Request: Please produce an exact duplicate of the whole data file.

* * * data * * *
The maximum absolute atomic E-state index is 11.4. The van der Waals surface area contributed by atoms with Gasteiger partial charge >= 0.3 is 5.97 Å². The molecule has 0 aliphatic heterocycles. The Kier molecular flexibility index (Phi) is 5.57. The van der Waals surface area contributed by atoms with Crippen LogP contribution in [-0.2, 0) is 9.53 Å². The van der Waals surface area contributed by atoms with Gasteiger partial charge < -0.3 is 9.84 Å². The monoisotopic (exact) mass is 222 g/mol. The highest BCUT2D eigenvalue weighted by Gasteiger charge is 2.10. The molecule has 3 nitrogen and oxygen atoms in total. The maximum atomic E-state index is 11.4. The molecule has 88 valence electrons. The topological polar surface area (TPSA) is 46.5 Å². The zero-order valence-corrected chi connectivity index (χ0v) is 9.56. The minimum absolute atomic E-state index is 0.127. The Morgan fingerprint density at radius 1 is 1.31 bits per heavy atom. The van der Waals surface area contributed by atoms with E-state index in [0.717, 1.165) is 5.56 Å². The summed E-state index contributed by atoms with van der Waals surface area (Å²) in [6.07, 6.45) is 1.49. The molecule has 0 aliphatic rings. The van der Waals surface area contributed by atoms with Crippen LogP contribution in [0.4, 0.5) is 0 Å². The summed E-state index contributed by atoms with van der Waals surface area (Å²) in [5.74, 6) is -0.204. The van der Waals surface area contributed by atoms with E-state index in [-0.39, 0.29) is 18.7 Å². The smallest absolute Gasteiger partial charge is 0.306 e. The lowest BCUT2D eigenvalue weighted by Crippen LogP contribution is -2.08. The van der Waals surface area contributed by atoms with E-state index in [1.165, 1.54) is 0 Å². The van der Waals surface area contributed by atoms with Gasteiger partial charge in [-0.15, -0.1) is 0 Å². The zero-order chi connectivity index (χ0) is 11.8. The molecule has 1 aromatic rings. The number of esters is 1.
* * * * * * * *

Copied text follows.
The maximum absolute atomic E-state index is 11.4. The van der Waals surface area contributed by atoms with Gasteiger partial charge >= 0.3 is 5.97 Å². The molecule has 0 aliphatic heterocycles. The Kier molecular flexibility index (Phi) is 5.57. The van der Waals surface area contributed by atoms with Crippen LogP contribution in [-0.2, 0) is 9.53 Å². The van der Waals surface area contributed by atoms with Gasteiger partial charge < -0.3 is 9.84 Å². The monoisotopic (exact) mass is 222 g/mol. The highest BCUT2D eigenvalue weighted by Gasteiger charge is 2.10. The molecule has 3 nitrogen and oxygen atoms in total. The maximum atomic E-state index is 11.4. The molecule has 88 valence electrons. The topological polar surface area (TPSA) is 46.5 Å². The zero-order valence-corrected chi connectivity index (χ0v) is 9.56. The minimum absolute atomic E-state index is 0.127. The Morgan fingerprint density at radius 1 is 1.31 bits per heavy atom. The van der Waals surface area contributed by atoms with E-state index in [0.717, 1.165) is 5.56 Å². The summed E-state index contributed by atoms with van der Waals surface area (Å²) in [6.07, 6.45) is 1.49. The molecule has 0 aliphatic rings. The van der Waals surface area contributed by atoms with Crippen LogP contribution in [0.4, 0.5) is 0 Å². The summed E-state index contributed by atoms with van der Waals surface area (Å²) in [5.74, 6) is -0.204. The van der Waals surface area contributed by atoms with E-state index in [-0.39, 0.29) is 18.7 Å². The smallest absolute Gasteiger partial charge is 0.306 e. The lowest BCUT2D eigenvalue weighted by Crippen LogP contribution is -2.08. The van der Waals surface area contributed by atoms with E-state index in [1.165, 1.54) is 0 Å². The van der Waals surface area contributed by atoms with Gasteiger partial charge in [-0.15, -0.1) is 0 Å². The zero-order chi connectivity index (χ0) is 11.8. The molecule has 1 aromatic rings. The number of esters is 1.